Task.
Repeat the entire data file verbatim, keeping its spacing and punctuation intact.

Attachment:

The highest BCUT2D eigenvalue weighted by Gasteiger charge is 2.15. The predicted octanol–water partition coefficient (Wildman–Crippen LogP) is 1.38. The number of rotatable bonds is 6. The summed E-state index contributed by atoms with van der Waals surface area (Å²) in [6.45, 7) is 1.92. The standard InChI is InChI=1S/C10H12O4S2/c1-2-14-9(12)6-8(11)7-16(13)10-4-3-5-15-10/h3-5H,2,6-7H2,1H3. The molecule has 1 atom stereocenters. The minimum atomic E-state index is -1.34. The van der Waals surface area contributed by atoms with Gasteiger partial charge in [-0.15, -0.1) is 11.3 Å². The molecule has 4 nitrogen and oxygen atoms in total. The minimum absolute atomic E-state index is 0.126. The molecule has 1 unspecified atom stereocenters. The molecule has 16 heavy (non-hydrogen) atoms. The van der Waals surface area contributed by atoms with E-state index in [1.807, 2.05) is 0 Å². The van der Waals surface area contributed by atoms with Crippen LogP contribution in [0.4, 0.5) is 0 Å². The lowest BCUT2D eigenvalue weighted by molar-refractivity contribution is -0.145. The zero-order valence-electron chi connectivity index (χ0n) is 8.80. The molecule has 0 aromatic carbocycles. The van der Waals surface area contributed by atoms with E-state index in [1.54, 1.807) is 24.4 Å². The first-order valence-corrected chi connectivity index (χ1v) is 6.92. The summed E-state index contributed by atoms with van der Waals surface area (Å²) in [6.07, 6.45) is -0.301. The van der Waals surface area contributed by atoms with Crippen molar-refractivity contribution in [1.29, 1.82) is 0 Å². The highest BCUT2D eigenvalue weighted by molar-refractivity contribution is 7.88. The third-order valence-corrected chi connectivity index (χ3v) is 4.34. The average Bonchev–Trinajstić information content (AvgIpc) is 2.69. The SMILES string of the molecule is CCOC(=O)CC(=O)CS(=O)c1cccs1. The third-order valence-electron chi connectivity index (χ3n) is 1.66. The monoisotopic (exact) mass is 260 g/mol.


The highest BCUT2D eigenvalue weighted by Gasteiger charge is 2.15. The predicted octanol–water partition coefficient (Wildman–Crippen LogP) is 1.38. The number of rotatable bonds is 6. The summed E-state index contributed by atoms with van der Waals surface area (Å²) in [6.45, 7) is 1.92. The standard InChI is InChI=1S/C10H12O4S2/c1-2-14-9(12)6-8(11)7-16(13)10-4-3-5-15-10/h3-5H,2,6-7H2,1H3. The molecule has 1 atom stereocenters. The minimum atomic E-state index is -1.34. The van der Waals surface area contributed by atoms with Gasteiger partial charge in [-0.15, -0.1) is 11.3 Å². The molecule has 4 nitrogen and oxygen atoms in total. The minimum absolute atomic E-state index is 0.126. The molecule has 1 unspecified atom stereocenters. The molecule has 16 heavy (non-hydrogen) atoms. The van der Waals surface area contributed by atoms with E-state index in [1.807, 2.05) is 0 Å². The van der Waals surface area contributed by atoms with Crippen LogP contribution in [0.4, 0.5) is 0 Å². The lowest BCUT2D eigenvalue weighted by molar-refractivity contribution is -0.145. The zero-order valence-electron chi connectivity index (χ0n) is 8.80. The molecule has 0 aromatic carbocycles. The van der Waals surface area contributed by atoms with E-state index in [1.54, 1.807) is 24.4 Å². The first-order valence-corrected chi connectivity index (χ1v) is 6.92. The summed E-state index contributed by atoms with van der Waals surface area (Å²) in [6.07, 6.45) is -0.301. The van der Waals surface area contributed by atoms with Crippen molar-refractivity contribution in [1.29, 1.82) is 0 Å². The highest BCUT2D eigenvalue weighted by molar-refractivity contribution is 7.88. The third-order valence-corrected chi connectivity index (χ3v) is 4.34. The average Bonchev–Trinajstić information content (AvgIpc) is 2.69. The SMILES string of the molecule is CCOC(=O)CC(=O)CS(=O)c1cccs1. The third-order valence-electron chi connectivity index (χ3n) is 1.66. The monoisotopic (exact) mass is 260 g/mol.